Serpentine Estate

Serpentine Estate is a Resident Evil 2 inspired thriller shooter with a focus on exploration. It was developed half time over 15 weeks, along with the engine that runs it.

An investigating journalist seeks to unveil the strange incidents of the Serpentine Estate, but finds himself fighting his way out of an otherworldly mystery.

My Contributions

During this project I created a bone socketing tool, an animation event tool and the majority of the HUD elements. I also put together the menues.

Not displayed in the mockup on the left is the Location Indicator, which tells you what part of the Estate you just entered, to help you become familiarized and not get lost as easily.

I joined Hade Haj Studio for this project as they were missing a programmer. It was difficult to immerse myself in a completely new code base, but a challenge I was ready for.

Bone Sockets and Animation Events

Initally I dove into the extensive editor and made a few additions I knew were going to be crucial in a Resident Evil 2 type of game.

The first challenge of any tools project involved making an easy to use UI. I focused on clarity and quickness, wanting my artists to be able to quickly understand how the tool works and quickly be able to produce something testable.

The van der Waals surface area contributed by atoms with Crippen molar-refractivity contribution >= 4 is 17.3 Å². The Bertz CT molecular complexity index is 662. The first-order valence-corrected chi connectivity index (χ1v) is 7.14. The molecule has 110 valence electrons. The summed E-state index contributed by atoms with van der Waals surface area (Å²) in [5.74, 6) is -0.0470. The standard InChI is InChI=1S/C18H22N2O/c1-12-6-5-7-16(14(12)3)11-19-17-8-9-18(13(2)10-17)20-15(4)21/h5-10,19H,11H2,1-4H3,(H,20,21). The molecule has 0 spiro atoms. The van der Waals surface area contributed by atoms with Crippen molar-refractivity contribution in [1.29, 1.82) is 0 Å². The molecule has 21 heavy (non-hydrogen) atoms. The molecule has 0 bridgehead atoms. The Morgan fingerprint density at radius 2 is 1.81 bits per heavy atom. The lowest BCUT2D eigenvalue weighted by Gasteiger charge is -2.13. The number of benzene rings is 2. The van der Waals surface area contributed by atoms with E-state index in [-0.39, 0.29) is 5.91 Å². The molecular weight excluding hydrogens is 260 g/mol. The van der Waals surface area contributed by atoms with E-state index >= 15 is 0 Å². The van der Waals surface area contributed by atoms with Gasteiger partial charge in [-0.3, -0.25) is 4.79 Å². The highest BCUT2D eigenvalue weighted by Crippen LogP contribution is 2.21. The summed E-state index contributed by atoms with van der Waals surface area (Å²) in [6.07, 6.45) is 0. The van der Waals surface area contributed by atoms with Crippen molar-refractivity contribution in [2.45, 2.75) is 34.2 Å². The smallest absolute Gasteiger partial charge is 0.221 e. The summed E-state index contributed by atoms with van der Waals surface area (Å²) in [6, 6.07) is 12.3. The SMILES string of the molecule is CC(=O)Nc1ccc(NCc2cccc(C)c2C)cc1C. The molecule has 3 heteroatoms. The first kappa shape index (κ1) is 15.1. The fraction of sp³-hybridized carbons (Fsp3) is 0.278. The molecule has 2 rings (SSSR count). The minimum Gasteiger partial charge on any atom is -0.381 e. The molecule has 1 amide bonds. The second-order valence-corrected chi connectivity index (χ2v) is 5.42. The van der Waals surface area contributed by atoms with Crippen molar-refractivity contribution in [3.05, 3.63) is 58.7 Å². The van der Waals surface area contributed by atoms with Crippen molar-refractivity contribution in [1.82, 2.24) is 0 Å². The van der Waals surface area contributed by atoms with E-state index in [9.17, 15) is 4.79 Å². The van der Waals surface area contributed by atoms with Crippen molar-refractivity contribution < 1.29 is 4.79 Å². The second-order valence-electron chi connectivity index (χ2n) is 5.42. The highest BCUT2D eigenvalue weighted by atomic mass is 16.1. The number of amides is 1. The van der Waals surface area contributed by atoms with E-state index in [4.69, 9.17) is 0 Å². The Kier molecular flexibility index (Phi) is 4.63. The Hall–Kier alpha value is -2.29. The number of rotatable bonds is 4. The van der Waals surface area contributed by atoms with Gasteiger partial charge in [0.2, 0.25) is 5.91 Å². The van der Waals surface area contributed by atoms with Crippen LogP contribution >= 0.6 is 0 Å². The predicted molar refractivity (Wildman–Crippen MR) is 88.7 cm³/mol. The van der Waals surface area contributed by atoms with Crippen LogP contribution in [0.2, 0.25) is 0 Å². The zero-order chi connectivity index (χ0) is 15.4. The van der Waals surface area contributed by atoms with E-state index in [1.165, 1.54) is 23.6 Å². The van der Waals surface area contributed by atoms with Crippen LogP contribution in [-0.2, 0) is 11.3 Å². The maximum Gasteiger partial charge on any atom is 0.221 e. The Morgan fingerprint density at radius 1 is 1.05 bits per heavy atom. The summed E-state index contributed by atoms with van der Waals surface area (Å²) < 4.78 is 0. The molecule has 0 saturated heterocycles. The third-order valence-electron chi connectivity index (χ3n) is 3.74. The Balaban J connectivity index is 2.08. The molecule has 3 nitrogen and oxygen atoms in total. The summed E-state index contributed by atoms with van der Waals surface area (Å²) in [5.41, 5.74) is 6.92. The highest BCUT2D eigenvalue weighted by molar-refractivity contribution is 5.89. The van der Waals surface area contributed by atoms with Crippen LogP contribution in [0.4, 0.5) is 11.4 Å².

The Sockets are just predetermined offsets from a bone, allowing you to create "slots" to later use to either attach game objects to using the "attach to socket component" or simply use as the position for something.

Animations Events work very much like Animation Notifications in Unreal Engine. Essentially, events called at a specific frame of an animation.

Bonesockets were used for the composite hitboxes for the enemies, as well as for the cutscene cameras. Animation Events were used a lot during the cutscenes to trigger specific things, and for things like footsteps!

Menu Scenes

I was informed partway into this project that previously there had not been any system for menues or states in their games. Looking at the code it was apparent that menues were an afterthought in the previous project. That which could be salvaged was salvaged. Then I set out to codemine a system I used in a previous project, which presented me with an opportunity. With that old system I could add the option of having an in engine rendered scene as the backdrop for the menues.

It required me to rewrite large portions of the Scene Manager, which took me a couple of days to complete. An added bonus to this is that the engine was now capable of handling multiple levels, instead of just the one at a time.

Hade Haj Studio members: